Why do we never prioritize mental health
It took me two burnouts and one pandemic to seek help. During my first burnout, I was convinced it was not a thing and it will pass the moment I switch jobs. My example is not an exception — our overall mental health is measurably poor.
Here’s just one data point: World Health Organisation estimates depression levels at 5% of the adult population. So how come we as a society are obsessed with fitness and never “miss leg day” but barely can take care of any aspects of our emotional lives?
First, What’s Normal and What’s Healthy?
You might suspect that crying 3 times a day or scrolling Instagram until your finger hurts is not healthy, but everybody else seems even worse off. As long as we’re all in it together, it’s normal.
There Are Plenty of Ways To Feel Better, Quickly
Once you realize you’re not well, there are easy ways to deal with, without dealing with it. Instead of facing your issues (feeling anxious, sad or angry all the time are all issues), you get distracted and comforted with always-there, socially acceptable quick fixes.
To name a few: shopping, alcohol, Netflix, and social media will make you (temporarily) feel good. Not only are most of them socially acceptable, they are also socially encouraged. Talking about binge-watching a Netflix show at work will get you supporting head nods, talking about meditation — shoulder shrugs.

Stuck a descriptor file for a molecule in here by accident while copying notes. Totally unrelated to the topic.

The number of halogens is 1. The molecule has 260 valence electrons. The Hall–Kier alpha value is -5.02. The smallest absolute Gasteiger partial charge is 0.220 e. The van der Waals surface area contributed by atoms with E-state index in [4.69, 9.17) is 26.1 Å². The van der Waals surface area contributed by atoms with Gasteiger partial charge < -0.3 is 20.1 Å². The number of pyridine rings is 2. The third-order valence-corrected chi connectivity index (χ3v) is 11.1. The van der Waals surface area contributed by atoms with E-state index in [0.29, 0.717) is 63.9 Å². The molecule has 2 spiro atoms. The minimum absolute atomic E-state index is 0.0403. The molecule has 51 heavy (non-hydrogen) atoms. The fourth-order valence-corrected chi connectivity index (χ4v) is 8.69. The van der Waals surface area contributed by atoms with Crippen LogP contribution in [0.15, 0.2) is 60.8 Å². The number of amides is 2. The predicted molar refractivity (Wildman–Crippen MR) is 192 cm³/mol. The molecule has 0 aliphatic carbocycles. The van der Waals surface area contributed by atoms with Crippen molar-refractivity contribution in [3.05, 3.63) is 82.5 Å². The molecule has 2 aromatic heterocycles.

Mental Health Is Invisible
Pictures of shirtless men in media motivate you to take care of your abs or run a marathon. But where can you find inspiring examples of mental wellbeing? People who have this trait are likely to be at odds with traditional and social media, and psychological wellbeing is literally invisible.
This brings the next point.
It’s Hard To Track Progress (or Regress)
Let your diet and exercise routine slide for a couple of weeks and you’ll get clear signals like your cloth is suddenly one size too small.
But if your informational diet consists of Facebook and Twitter for 8 hours a day, for months in a row, you won’t be able to tell a difference. Did you get less focused, calm, and mindful? Would you have noticed arriving at a state where a goldfish has officially longer attention span than you do?
Therapy Is Disapproved
The level of discouragement you get from your friends and family for getting into therapy depends on where you’re coming from. Where I’m from, mental health is not a thing. Therapy is perceived as a waste of time and money for spoiled rich people with nothing better to do. In other places, it is also viewed as a clear sign of weakness — strong people don’t do it.
Seeking help makes you feel guilty about all these and presumably the fact that you can’t take care of your own life.
It’s Not As Bad as It Sounds
Bad news, there are plenty of obstacles on the path to getting better. The good news, some of them are in your control.
Changing how society views therapy might be too much to start with. Acknowledging mental health is as important as physical health and making it a priority is the perfect first step.